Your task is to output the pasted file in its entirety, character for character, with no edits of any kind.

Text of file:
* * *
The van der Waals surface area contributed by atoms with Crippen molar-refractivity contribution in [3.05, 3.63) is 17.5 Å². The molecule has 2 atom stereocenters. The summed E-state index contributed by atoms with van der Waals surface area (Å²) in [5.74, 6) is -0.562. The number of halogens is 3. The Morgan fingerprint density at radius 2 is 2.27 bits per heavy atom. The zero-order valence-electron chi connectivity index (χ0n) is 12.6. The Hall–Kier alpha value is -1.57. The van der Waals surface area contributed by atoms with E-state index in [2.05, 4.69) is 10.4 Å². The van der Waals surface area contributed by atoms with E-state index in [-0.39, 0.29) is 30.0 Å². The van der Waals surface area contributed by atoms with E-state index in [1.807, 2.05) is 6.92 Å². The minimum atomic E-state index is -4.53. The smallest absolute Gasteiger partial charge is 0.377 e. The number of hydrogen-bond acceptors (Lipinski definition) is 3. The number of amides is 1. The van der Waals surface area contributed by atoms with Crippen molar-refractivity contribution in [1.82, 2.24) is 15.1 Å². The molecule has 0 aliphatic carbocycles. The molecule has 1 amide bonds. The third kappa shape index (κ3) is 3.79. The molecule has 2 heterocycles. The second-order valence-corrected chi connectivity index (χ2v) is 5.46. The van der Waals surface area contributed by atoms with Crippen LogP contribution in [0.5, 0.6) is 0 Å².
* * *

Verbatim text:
The van der Waals surface area contributed by atoms with Crippen molar-refractivity contribution in [3.05, 3.63) is 17.5 Å². The molecule has 2 atom stereocenters. The summed E-state index contributed by atoms with van der Waals surface area (Å²) in [5.74, 6) is -0.562. The number of halogens is 3. The Morgan fingerprint density at radius 2 is 2.27 bits per heavy atom. The zero-order valence-electron chi connectivity index (χ0n) is 12.6. The Hall–Kier alpha value is -1.57. The van der Waals surface area contributed by atoms with E-state index in [2.05, 4.69) is 10.4 Å². The van der Waals surface area contributed by atoms with E-state index in [-0.39, 0.29) is 30.0 Å². The van der Waals surface area contributed by atoms with E-state index in [1.807, 2.05) is 6.92 Å². The minimum atomic E-state index is -4.53. The smallest absolute Gasteiger partial charge is 0.377 e. The number of hydrogen-bond acceptors (Lipinski definition) is 3. The number of amides is 1. The van der Waals surface area contributed by atoms with Crippen molar-refractivity contribution in [1.82, 2.24) is 15.1 Å². The molecule has 0 aliphatic carbocycles. The molecule has 1 amide bonds. The third kappa shape index (κ3) is 3.79. The molecule has 2 heterocycles. The second-order valence-corrected chi connectivity index (χ2v) is 5.46. The van der Waals surface area contributed by atoms with Crippen LogP contribution in [0.5, 0.6) is 0 Å².